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Signs Of Life

Columns by Pamela Majteles

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Posted by pam on February 18, 2011 at 2:26 pm

Originally published February 18, 2011

Reprinted with permission from Bay Area News Group — East Bay

Nothing seems to be working any more.  I’m not referring to our government or the economy.  Right now, I’m talking about the sandwich.

The peanut butter and jelly, tuna salad, and hummus are leaking, because of holes I’m finding in bread that I buy at the supermarket. It’s a problem I haven’t encountered before.

While preparing my son’s sandwich, I’m discomfited by the sight of strawberry jelly oozing out holes in the slices of sourdough. It’s got me seriously reconsidering the expression “greatest thing since sliced bread”.

When I first noticed holes, big enough for my finger to go through, in most slices of a new sourdough loaf, I figured that I just bought bum bread.  But I continued finding holes in subsequent loaves that I brought home.  I came to the conclusion that it was strictly a sourdough problem, and then to my dismay, I discovered I was wrong. Now I’m looking at holey whole wheat.

“What the heck is happening with all these holes?” I asked myself.

It’s the subject of lots of online conversation about bread baking.  The holes are a result of the yeast used in bread that causes air bubbles in the dough.  Among artisan bakers, holes are highly desirable. “Light-as-air, hole-riddled loaf” writes one baker in lofty praise.

But among novice bakers, it can be a source of frustration.  “A ruddy big hole” curses a British baker from her home kitchen. “I have to start all over.”

Of course, none of this explains why I’m recently finding holes in commercial bread from the supermarket.  The holes could be unintended mistakes or perhaps commercial bakeries are going for a more artisan look to their breads.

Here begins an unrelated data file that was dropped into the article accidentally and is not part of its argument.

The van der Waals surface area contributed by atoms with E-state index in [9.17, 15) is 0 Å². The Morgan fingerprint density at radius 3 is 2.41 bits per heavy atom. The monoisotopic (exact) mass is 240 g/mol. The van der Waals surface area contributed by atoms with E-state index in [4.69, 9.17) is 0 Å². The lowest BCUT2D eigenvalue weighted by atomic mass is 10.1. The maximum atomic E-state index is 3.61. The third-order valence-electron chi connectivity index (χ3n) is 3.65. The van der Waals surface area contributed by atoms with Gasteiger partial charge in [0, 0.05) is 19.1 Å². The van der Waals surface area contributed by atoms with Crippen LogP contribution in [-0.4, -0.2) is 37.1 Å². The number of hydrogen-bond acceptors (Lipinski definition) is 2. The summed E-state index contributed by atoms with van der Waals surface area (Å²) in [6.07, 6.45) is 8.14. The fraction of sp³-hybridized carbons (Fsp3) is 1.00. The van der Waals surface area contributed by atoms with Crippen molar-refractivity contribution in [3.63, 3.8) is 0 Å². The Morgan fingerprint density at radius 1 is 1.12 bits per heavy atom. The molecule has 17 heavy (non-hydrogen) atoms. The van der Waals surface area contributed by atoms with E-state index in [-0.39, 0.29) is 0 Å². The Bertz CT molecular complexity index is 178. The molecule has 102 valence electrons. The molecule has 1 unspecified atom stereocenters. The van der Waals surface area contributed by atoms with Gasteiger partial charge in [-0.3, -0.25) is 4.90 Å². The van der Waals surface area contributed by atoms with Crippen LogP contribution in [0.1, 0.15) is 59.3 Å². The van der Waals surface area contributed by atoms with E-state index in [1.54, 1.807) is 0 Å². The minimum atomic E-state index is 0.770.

I do know that it’s causing a whole mess of trouble for me.  “My hands are so sticky,” wails my son, while holding up his hands streaked with jelly, after eating his sandwich.

Standing in front of the shelves of bread at the supermarket, I deliberate over which one to choose.  I’ll grab one loaf and then decide it feels too light, a sure sign of a whole lot of holes. I’ll switch it for another and then another.

At home, I spend time rooting through the bag of bread, searching for slices without holes.  It’s like trying to grab a handful of trail mix without nuts or a section of an orange without seeds.

The bottom line is I don’t want holes in my sandwich bread, just as I don’t want holes in my socks. (While I’m at it, the same goes for my pocket, shopping bag, garden hose, and AeroBed mattress.)

What I really want right now is something that works.  I’ll settle for something small, such as the sandwich.

Creative Commons License This work is licensed under a Creative Commons Attribution-Noncommercial-No Derivative Works 2.5 License.

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